Montreal (City) v. 2952-1366 Québec Inc., 2005 SCC 62 Chief Justice McLachlin and Deschamps J. (Bastarache, LeBel, Abella and Charron JJ. concurring) 1.Introduction 1.This appeal concerns the power of the city of Montréal (theCity) to prohibit noise produced in the street by a loudspeaker located in the entrance of an establishment.Two arguments are raised, one based on the limits on the power to regulate and the other on the Canadian Charter of Rights and Freedoms(theCanadian Charter).For the reasons that follow, these arguments must be rejected. 2.In light of its scope, art. 9(1) of theBy-law concerning noise, R.B.C.M. 1994, c. B-3 (theBy-law), was validly adopted by the City pursuant to its regulatory powers.Although this provision limits the freedom of expression guaranteed by s. 2(b) of theCanadian Charter, the limit is reasonable and can be justified within the meaning of s. 1 of theCharter. 2.Origins of the Case 3.The respondent operates a club featuring female dancers in a commercial zone of downtown Montréal, in a building fronting Ste-Catherine Street.To attract customers and compete with a similar establishment located nearby, the respondent set up, in the main entrance to its club, a loudspeaker that amplified the music and commentary accompanying the show under way inside so that passers-by would hear them.Around midnight on May 14, 1996, a police officer on patrol on Ste-Catherine Street heard the music from a nearby intersection.The respondent was charged with producing noise that could be heard outside using sound equipment, in violation of arts. 9(1) and 11 of the By-law.These provisions read as follows: 9.In addition to the noise referred to in article 8, the following noises, where they can be heard from the outside, are specifically prohibited: (1)noise produced by sound equipment, whether it is inside a building or installed or used outside; . . . 11.No noise specifically prohibited under articles 9 or 10 may be produced, whether or not it affects an inhabited place. 4.Summoned before the Municipal Court, the respondent contested the charge on the ground that arts. 9(1) and 11 of the By-law were invalid.According to the respondent, the City, in adopting these provisions, exceeded its delegated power in respect of nuisances because the provisions defined as a nuisance an activity that was not a nuisance.The respondent also alleged that the provisions infringed its freedom of expression and that the infringement could not be justified. ... 6.The debate is now before this Court.We will first address the administrative law argument before turning to the constitutional argument. [ The majority found that the By-law was valid in administrative law terms.]
- 2 - 3.Analysis 3.2Does Article 9(1) of the By-law Infringe Section 2(b) of the Canadian Charter? 56.Does the Citys prohibition on amplified noise that can be heard from the outside infringe s. 2(b) of theCanadian Charter?Following the analytic approach of previous cases, the answer to this question depends on the answers to three other questions.First, did the noise have expressive content, thereby bringing it within s. 2(b) protection?Second, if so, does themethod or locationof this expression remove that protection?Third, if the expression is protected by s. 2(b), does the By-lawinfringethat protection, either in purpose or effect?SeeIrwin Toy Ltd. v. Quebec (Attorney General),  1 S.C.R. 927. 57.The first two questions relate to whether the expression at issue in this case falls within the protected sphere of s. 2(b).They are premised on the distinction made inIrwin Toy between content (which is always protected) andform(which may not be protected).While this distinction may sometimes be blurred ... , it is useful in cases such as this, where method and location are central to determining whether the prohibited expression is protected by the guarantee of free expression. 3.2.1Expressive Content 58.The first question is whether the noise emitted by a loudspeaker from inside the club had expressive content.The answer must be yes.The loudspeaker sent a message into the street about the show going on inside the club. The fact that the message may not, in the view of some, have been particularly valuable, or may even have been offensive, does not deprive it of s. 2(b) protection.Expressive activity is not excluded from the scope of the guarantee because of its particular message.Subject to objections on the ground of method or location, as discussed below, all expressive activity is presumptively protected by s. 2(b): seeIrwin Toy, at p. 969;R. v. Keegstra,  3 S.C.R. 697, at p. 729. 59.It is clear that noise emitted by loudspeakers from buildings onto the street can have expressive content, and in this case it did.Therefore, the first part of the test inIrwin Toyis met and aprima faciecase for s. 2(b) protection is established. 3.2.2Excluded Expression 60.Expressive activity may fall outside the scope of s. 2(b) protection because of how or where it is delivered.While all expressivecontentis worthy of protection (seeIrwin Toy, at p. 969), themethod or locationof the expression may not be. For instance, this Court has found that violent expression is not protected by theCanadian Charter:Irwin Toy,at pp. 969-70. Violence is not excluded because of the message it conveys (no matter how hateful) but rather because themethod by which the message is conveyed is not consonant withCharterprotection. 61.This case raises the question of whether thelocationof the expression at issue causes the expression to be excluded from the scope of s. 2(b): seeCommittee for the Commonwealth of Canada v. Canada,  1 S.C.R. 139,perLamer C.J.Property may be private or public. Public property is government-owned. In this case, although the loudspeaker was located on the respondents private property, the sound issued onto the street, a public space owned by the government.One aspect of free expression is the right to express oneself in certain public spaces. Thus, the public square and the speakerscorner have by tradition become places of protected expression. The question here is whether s. 2(b) of theCanadian Charterprotects not only what the Appellants were doing, but their right to do itin the place where they were doing it, namely a public street.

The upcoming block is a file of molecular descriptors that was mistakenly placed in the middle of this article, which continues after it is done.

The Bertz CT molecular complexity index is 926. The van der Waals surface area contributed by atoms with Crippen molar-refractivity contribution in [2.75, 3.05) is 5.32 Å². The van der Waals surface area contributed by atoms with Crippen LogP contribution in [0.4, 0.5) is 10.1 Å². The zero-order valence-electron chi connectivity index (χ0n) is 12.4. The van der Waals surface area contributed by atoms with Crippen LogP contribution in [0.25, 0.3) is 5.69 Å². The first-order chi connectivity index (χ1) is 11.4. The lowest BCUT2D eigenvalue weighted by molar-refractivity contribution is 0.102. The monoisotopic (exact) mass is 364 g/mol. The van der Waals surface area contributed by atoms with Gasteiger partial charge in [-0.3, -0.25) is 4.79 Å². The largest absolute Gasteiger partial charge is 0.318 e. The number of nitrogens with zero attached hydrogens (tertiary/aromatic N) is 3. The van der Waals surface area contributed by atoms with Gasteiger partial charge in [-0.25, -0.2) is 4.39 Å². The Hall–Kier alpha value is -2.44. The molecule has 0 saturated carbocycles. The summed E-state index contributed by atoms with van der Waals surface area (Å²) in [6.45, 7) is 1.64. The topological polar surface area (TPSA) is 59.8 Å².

- 3 - 62.Section 2(b) protection does not extend to all places.Private property, for example, will fall outside the protected sphere of s. 2(b) absent state-imposed limits on expression, since state action is necessary to implicate theCanadian Charter.Public property, however, may be more problematic since, by definition, it implicates the state.Two countervailing arguments, both powerful, are pitted against each other where the issue is expression on public property. 63.The argument for s. 2(b) protection on all public property focuses on ownership.It says the critical distinction is between government-owned places and other places. The government as the owner of property controls it.It follows that restrictions on the use of public property for expressive purposes aregovernment acts.Therefore, it is argued, the government is limiting the right to free expression guaranteed by s. 2(b) of theCanadian Charterand must justify this under s. 1. 64.The argument against s. 2(b) protection on at least some government-owned property, by contrast, focuses on the distinction between public use of property and private use of property.Regardless of the fact that the government owns and hence controls its property, it is asserted, many government places are essentially private in use.Some areas of government- owned property have become recognized as public spaces in which the public has a right to express itself.But other areas, like private offices and diverse places of public business, have never been viewed as available spaces for public expression.It cannot have been the intention of the drafters of theCanadian Charter, the argument continues, to confer aprima facieright of free expression in these essentially private spaces and to cast the onus on the government to justify the exclusion of public expression from places that have always and unquestionably been off-limits to public expression and could not effectively function if they were open to the public. 65.InCommittee for the Commonwealth of Canada, six of seven judges endorsed the second general approach, although they adopted different tests for determining whether the government-owned property at issue was public or private in nature.Lamer C.J., supported by Sopinka and Cory JJ., advocated a test based on whether the primary function of the space was compatible with free expression.McLachlin J., supported by La Forest and Gonthier JJ., proposed a test based on whether expression in the place at issue served the values underlying the s. 2(b) free speech guarantee.LHeureux-Dubé J. opted for the first approach and went directly to s. 1. 66.In this case, as inRamsden v. Peterborough (City),  2 S.C.R. 1084, we are satisfied that on any of the tests proposed inCommittee for the Commonwealth of Canada, the emission of noise onto a public street is protected by s. 2(b).The activity is expressive. The evidence does not establish that the method and location at issue herea building-mounted amplifier emitting noise onto a public streetimpede the function of city streets or fail to promote the values that underlie the free expression guarantee. 67.This method of expression is not repugnant to the primary function of a public street, on the test of Lamer C.J.Streets provide means of passing and accessing adjoining buildings. They also serve as venues of public communication.However one defines their function, emitting noise produced by sound equipment onto public streets seems not in itself to interfere with it.If sound equipment were being used in a way that prevented people from using the street for passage or communication, the answer might be different: see, e.g.MacMillan Bloedel Ltd. v. Simpson(1994), 89 C.C.C. (3d) 217 (B.C.C.A.).However, the evidence here does not establish this. 68.The method and location of the expression also arguably serve the values that underlie the guarantee of free expression, on the approach advocated by McLachlin J.Amplified emissions of noise from buildings onto a public street could further democratic discourse, truth finding and self-fulfillment.Again, if the evidence showed that the amplification inhibited passage and communication on the street, the situation might be different.The argument that the emissions of noise onto a public street in this case did not serve the values underlying the